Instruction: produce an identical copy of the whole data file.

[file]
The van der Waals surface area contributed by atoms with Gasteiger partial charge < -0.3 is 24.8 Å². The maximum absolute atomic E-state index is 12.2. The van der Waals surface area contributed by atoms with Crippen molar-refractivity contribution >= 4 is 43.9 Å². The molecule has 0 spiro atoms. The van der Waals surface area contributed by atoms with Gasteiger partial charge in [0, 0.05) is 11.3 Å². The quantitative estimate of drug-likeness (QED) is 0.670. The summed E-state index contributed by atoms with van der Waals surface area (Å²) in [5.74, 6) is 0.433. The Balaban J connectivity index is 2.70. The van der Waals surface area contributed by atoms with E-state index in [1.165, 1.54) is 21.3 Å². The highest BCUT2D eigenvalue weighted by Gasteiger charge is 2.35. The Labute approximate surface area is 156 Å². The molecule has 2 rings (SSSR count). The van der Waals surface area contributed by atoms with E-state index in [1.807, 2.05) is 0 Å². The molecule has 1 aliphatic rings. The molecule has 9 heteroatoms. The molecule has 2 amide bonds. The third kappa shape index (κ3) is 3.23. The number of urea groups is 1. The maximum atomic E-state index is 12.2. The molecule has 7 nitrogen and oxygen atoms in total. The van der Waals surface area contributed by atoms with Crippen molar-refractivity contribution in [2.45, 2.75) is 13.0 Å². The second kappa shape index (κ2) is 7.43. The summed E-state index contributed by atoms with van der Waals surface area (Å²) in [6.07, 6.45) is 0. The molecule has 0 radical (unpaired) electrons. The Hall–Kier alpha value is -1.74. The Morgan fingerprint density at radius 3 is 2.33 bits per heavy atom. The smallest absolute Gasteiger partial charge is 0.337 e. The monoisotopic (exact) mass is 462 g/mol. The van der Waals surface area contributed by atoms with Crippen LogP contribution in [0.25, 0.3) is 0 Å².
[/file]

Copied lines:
The van der Waals surface area contributed by atoms with Gasteiger partial charge < -0.3 is 24.8 Å². The maximum absolute atomic E-state index is 12.2. The van der Waals surface area contributed by atoms with Crippen molar-refractivity contribution >= 4 is 43.9 Å². The molecule has 0 spiro atoms. The van der Waals surface area contributed by atoms with Gasteiger partial charge in [0, 0.05) is 11.3 Å². The quantitative estimate of drug-likeness (QED) is 0.670. The summed E-state index contributed by atoms with van der Waals surface area (Å²) in [5.74, 6) is 0.433. The Balaban J connectivity index is 2.70. The van der Waals surface area contributed by atoms with E-state index in [1.165, 1.54) is 21.3 Å². The highest BCUT2D eigenvalue weighted by Gasteiger charge is 2.35. The Labute approximate surface area is 156 Å². The molecule has 2 rings (SSSR count). The van der Waals surface area contributed by atoms with E-state index in [1.807, 2.05) is 0 Å². The molecule has 1 aliphatic rings. The molecule has 9 heteroatoms. The molecule has 2 amide bonds. The third kappa shape index (κ3) is 3.23. The number of urea groups is 1. The maximum atomic E-state index is 12.2. The molecule has 7 nitrogen and oxygen atoms in total. The van der Waals surface area contributed by atoms with Crippen molar-refractivity contribution in [2.45, 2.75) is 13.0 Å². The second kappa shape index (κ2) is 7.43. The summed E-state index contributed by atoms with van der Waals surface area (Å²) in [6.07, 6.45) is 0. The molecule has 0 radical (unpaired) electrons. The Hall–Kier alpha value is -1.74. The Morgan fingerprint density at radius 3 is 2.33 bits per heavy atom. The smallest absolute Gasteiger partial charge is 0.337 e. The monoisotopic (exact) mass is 462 g/mol. The van der Waals surface area contributed by atoms with Crippen LogP contribution in [0.25, 0.3) is 0 Å².